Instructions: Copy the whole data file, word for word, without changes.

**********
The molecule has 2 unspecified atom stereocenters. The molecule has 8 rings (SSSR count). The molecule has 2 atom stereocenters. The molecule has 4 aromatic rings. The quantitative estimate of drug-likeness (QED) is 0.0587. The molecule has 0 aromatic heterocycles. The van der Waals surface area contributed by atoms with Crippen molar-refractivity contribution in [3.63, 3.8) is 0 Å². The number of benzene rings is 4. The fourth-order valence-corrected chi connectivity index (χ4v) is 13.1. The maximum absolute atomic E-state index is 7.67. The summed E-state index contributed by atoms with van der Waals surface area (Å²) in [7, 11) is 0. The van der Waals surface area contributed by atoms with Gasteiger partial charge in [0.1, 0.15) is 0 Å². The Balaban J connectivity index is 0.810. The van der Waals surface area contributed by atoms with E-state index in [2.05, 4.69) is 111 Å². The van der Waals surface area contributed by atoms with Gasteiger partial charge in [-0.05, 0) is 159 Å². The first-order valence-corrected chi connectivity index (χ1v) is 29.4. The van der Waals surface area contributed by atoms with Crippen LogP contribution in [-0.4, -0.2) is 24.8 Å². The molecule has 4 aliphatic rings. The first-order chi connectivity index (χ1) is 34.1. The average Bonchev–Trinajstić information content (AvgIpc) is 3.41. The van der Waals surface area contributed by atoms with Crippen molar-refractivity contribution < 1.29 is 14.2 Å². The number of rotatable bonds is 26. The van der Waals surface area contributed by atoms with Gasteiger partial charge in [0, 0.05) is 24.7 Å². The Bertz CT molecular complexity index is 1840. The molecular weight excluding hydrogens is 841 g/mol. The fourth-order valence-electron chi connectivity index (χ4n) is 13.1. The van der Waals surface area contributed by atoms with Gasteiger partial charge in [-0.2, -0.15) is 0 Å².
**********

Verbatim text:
The molecule has 2 unspecified atom stereocenters. The molecule has 8 rings (SSSR count). The molecule has 2 atom stereocenters. The molecule has 4 aromatic rings. The quantitative estimate of drug-likeness (QED) is 0.0587. The molecule has 0 aromatic heterocycles. The van der Waals surface area contributed by atoms with Crippen molar-refractivity contribution in [3.63, 3.8) is 0 Å². The number of benzene rings is 4. The fourth-order valence-corrected chi connectivity index (χ4v) is 13.1. The maximum absolute atomic E-state index is 7.67. The summed E-state index contributed by atoms with van der Waals surface area (Å²) in [7, 11) is 0. The van der Waals surface area contributed by atoms with Gasteiger partial charge in [0.1, 0.15) is 0 Å². The Balaban J connectivity index is 0.810. The van der Waals surface area contributed by atoms with E-state index in [2.05, 4.69) is 111 Å². The van der Waals surface area contributed by atoms with Gasteiger partial charge in [-0.05, 0) is 159 Å². The first-order valence-corrected chi connectivity index (χ1v) is 29.4. The van der Waals surface area contributed by atoms with Crippen LogP contribution in [-0.4, -0.2) is 24.8 Å². The molecule has 4 aliphatic rings. The first-order chi connectivity index (χ1) is 34.1. The average Bonchev–Trinajstić information content (AvgIpc) is 3.41. The van der Waals surface area contributed by atoms with Crippen molar-refractivity contribution < 1.29 is 14.2 Å². The number of rotatable bonds is 26. The van der Waals surface area contributed by atoms with Gasteiger partial charge in [0, 0.05) is 24.7 Å². The Bertz CT molecular complexity index is 1840. The molecular weight excluding hydrogens is 841 g/mol. The fourth-order valence-electron chi connectivity index (χ4n) is 13.1. The van der Waals surface area contributed by atoms with Gasteiger partial charge in [-0.2, -0.15) is 0 Å².